Wednesday, November 14, 2012
Various facilities provide the services and technology that support Memorial Sloan Kettering’s cancer genomics studies.
A range of facilities provide expert services and technology to support cancer genomics studies at Memorial Sloan Kettering. The Genomics Core Laboratory, led by Agnès Viale, is a cutting-edge facility providing genome sequencing and analysis services — from experimental design and sample preparation to
data analysis and training.
The Geoffrey Beene Translational Oncology Core Facility provides research support with the goal of helping investigators capitalize on Memorial Sloan Kettering’s wealth of stored tumor samples and experience from clinical trials. “Among other things, we provide services to extract DNA or RNA from clinical samples, identify cancer-associated mutations or changes in gene expression in these samples, and correlate these changes with clinical data such as patient outcomes or treatment responses,” explains Adriana Heguy, who heads the facility.
The Bioinformatics Core Facility, led by Nicholas Socci, assists investigators in analyzing large-scale genomics data. In addition, the facility offers consultation, training, and custom programming, and administers Memorial Sloan Kettering’s high-performance research computing resources.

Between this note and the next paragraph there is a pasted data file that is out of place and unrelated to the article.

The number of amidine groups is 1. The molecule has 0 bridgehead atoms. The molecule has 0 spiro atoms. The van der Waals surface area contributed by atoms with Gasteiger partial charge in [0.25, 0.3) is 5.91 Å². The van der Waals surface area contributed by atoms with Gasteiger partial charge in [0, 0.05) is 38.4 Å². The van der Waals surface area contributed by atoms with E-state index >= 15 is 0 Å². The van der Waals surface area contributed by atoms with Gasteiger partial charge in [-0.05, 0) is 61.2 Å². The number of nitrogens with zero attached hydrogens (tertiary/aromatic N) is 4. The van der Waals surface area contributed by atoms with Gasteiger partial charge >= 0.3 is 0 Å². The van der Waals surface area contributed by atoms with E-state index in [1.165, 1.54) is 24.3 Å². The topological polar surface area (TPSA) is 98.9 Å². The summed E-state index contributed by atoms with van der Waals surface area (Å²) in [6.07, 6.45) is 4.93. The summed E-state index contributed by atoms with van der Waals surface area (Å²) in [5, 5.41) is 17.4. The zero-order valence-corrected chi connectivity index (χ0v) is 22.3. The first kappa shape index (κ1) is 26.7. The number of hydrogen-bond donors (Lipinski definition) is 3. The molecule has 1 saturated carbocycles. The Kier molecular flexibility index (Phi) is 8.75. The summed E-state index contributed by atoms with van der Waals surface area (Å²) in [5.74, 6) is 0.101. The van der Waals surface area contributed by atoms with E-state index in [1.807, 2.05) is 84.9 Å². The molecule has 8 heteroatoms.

A comprehensive resource for research involving human tissue, the Pathology Core Facility provides instrumental support to Center investigators conducting genomic investigation of clinical samples. The core staff and pathologists provide a wide range of services — from sample acquisition and banking to tissue-based experimentation, analysis, and data interpretation. The facility is led by Marija Drobnjak and Victor E. Reuter.
The New York Genome Center (NYGC), which launched last year, is a collaboration of 11 New York–based biomedical institutions. Memorial Sloan Kettering is playing a key role in the development of the NYGC, which will be located in lower Manhattan. The NYGC will give scientists at Memorial Sloan Kettering and other institutions enhanced access to high-throughput genome sequencing services as well as computational and bioinformatics support.